A red 2022 Chevy Silverado 1500 ZR2 is shown from the side after leaving a Chevy Silverado dealer.

Travel Through Time With Quadrasteering and the Chevy Silverado

So, you’re looking for a Chevy Silverado dealer as a possible new vehicle. Is it because you know that no one makes a truck like Chevy? Is it because you know when you buy a Chevy, you are buying years of quality and experience? Is it all of that and then some? Maybe, it’s because Chevy has been pushing the boundaries of what a truck can do. Chevy has been a pioneer in the truck world since the twenties when they were the first truck manufacturer to introduce an overhead-valve six-cylinder engine.

In the 1950s, they did it again when they introduced the first wraparound windshield in the truck industry. Fast-forward 50 years, and Chevy once again pushes past expectations with the revolutionary Quadrasteer technology. What is Quadrasteer, you ask? Well, unfortunately, despite its pure genius, GM discontinued it before it had a chance to truly show what it was capable of. Thankfully, it may be getting a second chance courtesy of four-wheel steer technology. So, why did it get the boot, and why is it getting a reboot now? Let’s see if we can figure it out.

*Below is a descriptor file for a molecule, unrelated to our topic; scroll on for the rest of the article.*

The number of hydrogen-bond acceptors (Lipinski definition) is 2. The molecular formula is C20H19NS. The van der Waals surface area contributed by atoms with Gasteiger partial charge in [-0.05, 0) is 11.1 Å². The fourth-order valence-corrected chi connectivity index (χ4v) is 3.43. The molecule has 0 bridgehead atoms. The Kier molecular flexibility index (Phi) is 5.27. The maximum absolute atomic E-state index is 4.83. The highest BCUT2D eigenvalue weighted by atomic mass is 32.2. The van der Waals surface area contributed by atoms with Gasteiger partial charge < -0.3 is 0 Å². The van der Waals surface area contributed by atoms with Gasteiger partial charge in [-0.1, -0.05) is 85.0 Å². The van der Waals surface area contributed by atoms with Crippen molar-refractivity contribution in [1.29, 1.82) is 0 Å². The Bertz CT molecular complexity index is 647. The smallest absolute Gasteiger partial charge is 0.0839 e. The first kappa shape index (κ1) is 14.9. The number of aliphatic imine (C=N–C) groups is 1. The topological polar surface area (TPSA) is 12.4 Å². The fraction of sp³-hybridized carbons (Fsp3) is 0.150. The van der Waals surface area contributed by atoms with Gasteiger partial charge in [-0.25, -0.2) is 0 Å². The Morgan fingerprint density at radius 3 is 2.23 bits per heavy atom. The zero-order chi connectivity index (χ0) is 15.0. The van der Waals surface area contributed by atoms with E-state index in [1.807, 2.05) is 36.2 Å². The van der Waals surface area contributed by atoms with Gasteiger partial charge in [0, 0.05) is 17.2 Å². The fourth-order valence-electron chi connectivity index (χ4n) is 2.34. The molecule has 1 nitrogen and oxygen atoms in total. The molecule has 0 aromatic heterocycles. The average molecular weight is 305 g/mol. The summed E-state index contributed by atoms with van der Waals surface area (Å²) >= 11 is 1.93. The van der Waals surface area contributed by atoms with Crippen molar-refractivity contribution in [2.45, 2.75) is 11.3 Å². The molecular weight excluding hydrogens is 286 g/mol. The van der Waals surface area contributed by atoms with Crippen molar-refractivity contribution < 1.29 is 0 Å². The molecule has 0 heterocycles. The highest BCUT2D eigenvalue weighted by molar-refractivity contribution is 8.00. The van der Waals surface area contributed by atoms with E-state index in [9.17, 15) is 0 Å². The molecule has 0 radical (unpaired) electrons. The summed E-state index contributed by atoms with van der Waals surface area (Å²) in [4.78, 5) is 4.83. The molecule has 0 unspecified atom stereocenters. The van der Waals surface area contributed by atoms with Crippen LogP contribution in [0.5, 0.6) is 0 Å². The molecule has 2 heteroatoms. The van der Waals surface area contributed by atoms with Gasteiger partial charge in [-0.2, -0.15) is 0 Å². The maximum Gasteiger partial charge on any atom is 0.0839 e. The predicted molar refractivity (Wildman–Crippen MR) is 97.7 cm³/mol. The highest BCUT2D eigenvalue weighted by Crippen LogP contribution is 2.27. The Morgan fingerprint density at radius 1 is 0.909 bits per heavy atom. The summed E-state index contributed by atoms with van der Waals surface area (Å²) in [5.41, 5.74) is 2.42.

Maneuvering Made Easy

In 2002 Chevy changed things when they introduced the Quadrasteer technology, developed by GM and Delphi Automotive Systems. In case you weren’t sure how GM and Chevy relate, GM is the parent company of Chevy. Quadrasteer, or QS4, allowed for better responsiveness when steering at low speeds. This system was designed for use on trucks and worked with the rear wheels. The system could detect input and would respond accordingly. When driving at higher speeds, the system would turn the rear wheels in the same direction as the front wheels. This increased stability and control when taking turns at higher speeds. Plus, when towing, this decreased the chance of damaging suspension, making it safer to tow.

Lower speeds resulted in the system turning the rear wheels in the opposite direction of the front wheels. This wheel adjustment made a huge impact on the turning radius of the truck. It offered much more flexibility when turning into tight spaces, like parking. It also improved the turning radius when slow cornering. Anyone who has driven a truck or seen someone drive a truck knows that trucks can be a little difficult to maneuver.